Wiring the power board of a treadmill

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Hello...

I'm not a technician and I don't know much about electronics. I am trying to fix our treadmill.
It seems all it needed a new power socket. I have installed a new power socket but I don't know how to attach the different wires to its three pins. As you can see in the picture, the three wires I want to attach to the power socket, are blue, white and red (attached together). I don't know why the red and white are attached together. Properly, the person who tried to fix it a while ago.
Could you please help answer my questions:
Which wire should be attached to which pin of the power socket?
How I am going to attach them? Do I solder them directly to the pins?

( * Please excuse the dirt and dust in the picture as the machine has been sitting for a long time collecting dust. )
 

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Is the black part that is alongside the switch but has no wires connected to it, what you are calling the power socket?
If so, did you not make a note of what wires were connected and how before removing the old one?
 
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I was not the one who disconnected the wires. I found the situation as it is. Yes, I meant the power socket connector ( the piece where you connect the cable -Please see the first picture- ).
I need help to connect those three wires to the pins of the power socket connector
HTB1r0JrbRfM8KJjSZFrq6xSdXXav.jpg
IMG_7751.JPG
IMG_7750.JPG
. I'd be grateful if you tell me how to connect these three wires to the pins. I've included more pictures to clarify the situation.
 
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I'm afraid I have no idea. But assuming you bought the socket from the manufacturer, can't they tell you?
Other wise, the pin marked E must be connected to the chassis, it's the earth.
What is that next to the switch? Is it a fuse or a light?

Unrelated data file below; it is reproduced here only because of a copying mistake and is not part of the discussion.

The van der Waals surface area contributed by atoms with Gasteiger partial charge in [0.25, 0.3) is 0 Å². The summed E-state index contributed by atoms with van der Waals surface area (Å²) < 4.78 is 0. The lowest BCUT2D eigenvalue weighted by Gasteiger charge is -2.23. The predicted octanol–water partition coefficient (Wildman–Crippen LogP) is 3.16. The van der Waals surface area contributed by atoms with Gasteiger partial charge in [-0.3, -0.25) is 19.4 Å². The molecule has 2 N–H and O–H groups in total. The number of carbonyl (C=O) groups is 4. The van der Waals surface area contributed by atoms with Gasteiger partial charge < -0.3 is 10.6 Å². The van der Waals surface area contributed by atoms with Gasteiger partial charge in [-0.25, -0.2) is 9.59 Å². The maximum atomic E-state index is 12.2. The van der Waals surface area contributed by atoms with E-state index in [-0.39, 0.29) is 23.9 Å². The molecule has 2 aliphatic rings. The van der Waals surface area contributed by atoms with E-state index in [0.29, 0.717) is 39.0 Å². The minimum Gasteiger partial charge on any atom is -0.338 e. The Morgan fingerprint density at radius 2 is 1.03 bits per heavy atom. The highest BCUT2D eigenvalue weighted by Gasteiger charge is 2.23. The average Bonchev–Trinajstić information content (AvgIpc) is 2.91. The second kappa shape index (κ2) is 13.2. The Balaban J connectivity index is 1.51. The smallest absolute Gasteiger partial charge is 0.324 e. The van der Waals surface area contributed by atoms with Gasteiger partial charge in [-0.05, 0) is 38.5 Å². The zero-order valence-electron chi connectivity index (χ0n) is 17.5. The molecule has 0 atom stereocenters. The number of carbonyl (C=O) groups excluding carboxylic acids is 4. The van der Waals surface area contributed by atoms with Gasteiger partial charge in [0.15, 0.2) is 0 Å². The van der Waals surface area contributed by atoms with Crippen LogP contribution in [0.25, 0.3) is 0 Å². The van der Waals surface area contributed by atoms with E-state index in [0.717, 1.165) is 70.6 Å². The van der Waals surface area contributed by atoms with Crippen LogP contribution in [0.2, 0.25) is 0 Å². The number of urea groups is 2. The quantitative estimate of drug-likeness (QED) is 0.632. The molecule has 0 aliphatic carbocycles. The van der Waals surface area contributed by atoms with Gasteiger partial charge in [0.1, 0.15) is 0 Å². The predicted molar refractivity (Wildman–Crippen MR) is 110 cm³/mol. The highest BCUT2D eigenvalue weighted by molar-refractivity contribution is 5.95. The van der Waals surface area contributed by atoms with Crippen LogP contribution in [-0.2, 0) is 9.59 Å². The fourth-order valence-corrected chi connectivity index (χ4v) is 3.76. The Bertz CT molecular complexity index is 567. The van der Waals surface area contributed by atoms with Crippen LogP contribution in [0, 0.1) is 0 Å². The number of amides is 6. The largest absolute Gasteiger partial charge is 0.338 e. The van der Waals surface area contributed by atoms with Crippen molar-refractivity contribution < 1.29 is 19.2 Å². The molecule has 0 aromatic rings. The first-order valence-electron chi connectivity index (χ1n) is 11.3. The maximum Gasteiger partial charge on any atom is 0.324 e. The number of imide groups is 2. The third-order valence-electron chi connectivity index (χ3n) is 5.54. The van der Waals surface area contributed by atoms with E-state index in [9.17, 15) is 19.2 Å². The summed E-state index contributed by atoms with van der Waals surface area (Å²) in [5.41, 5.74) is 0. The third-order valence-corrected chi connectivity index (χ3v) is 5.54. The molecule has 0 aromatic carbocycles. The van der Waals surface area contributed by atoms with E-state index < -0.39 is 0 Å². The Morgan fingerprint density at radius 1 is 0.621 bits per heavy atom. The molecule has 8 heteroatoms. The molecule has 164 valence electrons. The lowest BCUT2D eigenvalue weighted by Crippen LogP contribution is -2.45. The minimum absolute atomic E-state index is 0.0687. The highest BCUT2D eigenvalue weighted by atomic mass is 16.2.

I guess the pin marked L should be connected to the switch, but whether that's the blue or the red is anyone's guess.
I'd guess the red should be connected to the pin marked L.
That leaves the question of which wire is the neutral, you need one at the switch for the light to work. Therefore I would guess the blue from the switch should be connected to the pin marked N.

That leaves the white. I would guess that is the main neutral from the machine, and should also be connected to the pin marked N.

BUT, I'M only guessing and I have no experience of this or any other electrics.

Bear in mind, you have no idea what the previous owner did, or if they rearranged any wiring.

Normally, one would expect either brown and blue, or red and black to be connected to the rear of the power socket.
 
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I would say :

the Blue is the Live from the socket Live to the switch contact
the White is Neutral from the socket Neutral to the PCB
the Red is also Neutral from the socket to the indicator lamp in the switch.

There needs to be a Green/Yellow from the socket Earth to the chassis at "0" ( next to the "8" and existing Green/Yellow )

The item next to the switch is almost certainly a fuse or ( resetable thermal cutout ) in the Live ( Blue) wire.
 

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Salwa,
it scares me for you to fix this machine as you do not have the ability to test for safety.
And you do not know how and why it failed before.

My immediate alarm bell is that there is no ground (and the ground cable is missing) between the cable socket and the chassis.

Sorry to be less than helpful, but I do suggest that you need someone who has: test equipment, a crimping tool, a length of earth cable, and insulated spade/ring connectors to assist.